Leamside Line: united support, no money

Reopening of the Leamside rail line linking the Tyne & Wear Metro at Pelaw to Turdsale in County Durham was one of 141 projects in England and Wales put forward for government support, North East MPs were told yesterday.

Thirty-eight of the bids to the Restoring Your Railway Ideas Fund were successful, said Wendy Morton, Parliamentary Under-Secretary of State of Transport, during a Westminster Hall debate. The £600m Leamside Line was not one of them.

‘Although our restoring your railway expert panel noted that the Leamside Line proposal had demonstrated potential, it is important to note that the ideas fund has had a very high level of interest’, she said.

‘Some 141 unique bids were received across the three rounds. Of those, 38 were successful and are being supported to develop a strategic outline business case, including three schemes in the North East.’

The three North East schemes being progressed are Ferryhill to Stockton, Consett to Newcastle and Darlington to Weardale.

The Westminister Hall debate demonstrated cross-party support for the Leamside Line after the case for it was presented by Sharon Hodgson, Labour MP for Washington and Sunderland West.

She said: ‘The North East is taking steps to achieve its ambitions, but it can only take itself so far, because our local authorities continue to be starved of cash. A project as significant and game-changing as the Leamside line will eventually need to be funded by central government.

‘Let us not beat about the bush: this is a very expensive piece of infrastructure, but it is needed and very much wanted.’

One discordant note came from Kevan Jones, Labour MP for North Durham, who questioned how realistic it was to expect the government to come up with the large sums needed for the North East projects. He criticised specifically the proposal for a rail line from Consett to Newcastle, costed at £640m:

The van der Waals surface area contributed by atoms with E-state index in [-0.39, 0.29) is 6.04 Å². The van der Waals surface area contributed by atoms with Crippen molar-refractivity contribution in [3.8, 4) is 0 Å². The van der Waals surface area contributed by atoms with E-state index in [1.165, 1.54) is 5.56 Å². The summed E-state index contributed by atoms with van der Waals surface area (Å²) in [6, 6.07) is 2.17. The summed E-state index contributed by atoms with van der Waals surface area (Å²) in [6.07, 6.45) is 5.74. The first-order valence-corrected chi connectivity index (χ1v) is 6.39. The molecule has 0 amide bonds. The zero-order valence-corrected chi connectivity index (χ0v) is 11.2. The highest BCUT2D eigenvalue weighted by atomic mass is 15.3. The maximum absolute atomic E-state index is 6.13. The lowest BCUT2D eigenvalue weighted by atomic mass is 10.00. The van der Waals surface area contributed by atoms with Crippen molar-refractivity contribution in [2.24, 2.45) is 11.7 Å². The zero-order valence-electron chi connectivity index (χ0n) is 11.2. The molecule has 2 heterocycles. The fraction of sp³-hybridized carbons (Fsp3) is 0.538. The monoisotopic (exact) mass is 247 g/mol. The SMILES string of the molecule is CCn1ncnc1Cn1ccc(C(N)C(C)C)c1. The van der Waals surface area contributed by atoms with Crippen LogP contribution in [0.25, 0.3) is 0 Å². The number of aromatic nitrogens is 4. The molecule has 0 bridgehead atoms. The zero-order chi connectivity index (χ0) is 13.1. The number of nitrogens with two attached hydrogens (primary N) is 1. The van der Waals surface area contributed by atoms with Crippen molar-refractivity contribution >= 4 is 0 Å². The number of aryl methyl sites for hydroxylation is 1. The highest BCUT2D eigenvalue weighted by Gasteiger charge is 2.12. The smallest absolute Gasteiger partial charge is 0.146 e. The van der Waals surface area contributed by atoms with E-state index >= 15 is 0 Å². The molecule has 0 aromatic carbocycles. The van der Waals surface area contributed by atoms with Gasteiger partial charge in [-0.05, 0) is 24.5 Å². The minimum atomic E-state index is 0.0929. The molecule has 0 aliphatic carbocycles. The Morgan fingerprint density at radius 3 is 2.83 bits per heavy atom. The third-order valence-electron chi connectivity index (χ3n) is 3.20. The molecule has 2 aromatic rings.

‘People’s expectations are raised, and we know from some of the examples that they will never be met—it is not achievable.’

Mr Jones also wanted to know why it was necessary for the region to agree to a devolution deal to secure the Leamside Line when everyone regionally was in support of it.

He said: ‘We need a degree of realism and honesty about why we are in the current situation….The only people who do not support the plan are the government, who left it out of their integrated rail plan, announced towards the end of last year.

‘In doing so they said that the project could be part of a city region deal that they hoped to negotiate some time in the future. I suggest that that is part of the government’s wider agenda on devolution – it is jam tomorrow so long as regions agree to tinker around with their governance structures…

‘Why are the government wedded to linking this vital investment to rejigging their arrangements for the region? The minister has heard today that it is supported across all political parties, both here and in the region. Why are the government wedded to that when there is really no need to do it? They should just give Transport North East the money it needs’.

The debate, which can be read in full here, ended without progress. If it completes a new devolution deal, the North East has the opportunity to secure funding from the £5.7bn City Region Sustainable Transport Settlement, which it may or may not spend on the Leamside Line, as discussed here on February 7.

Meanwhile, consultants for the North East Joint Transport Committee will carry on preparing the next phase of the business case at a cost of £100,000.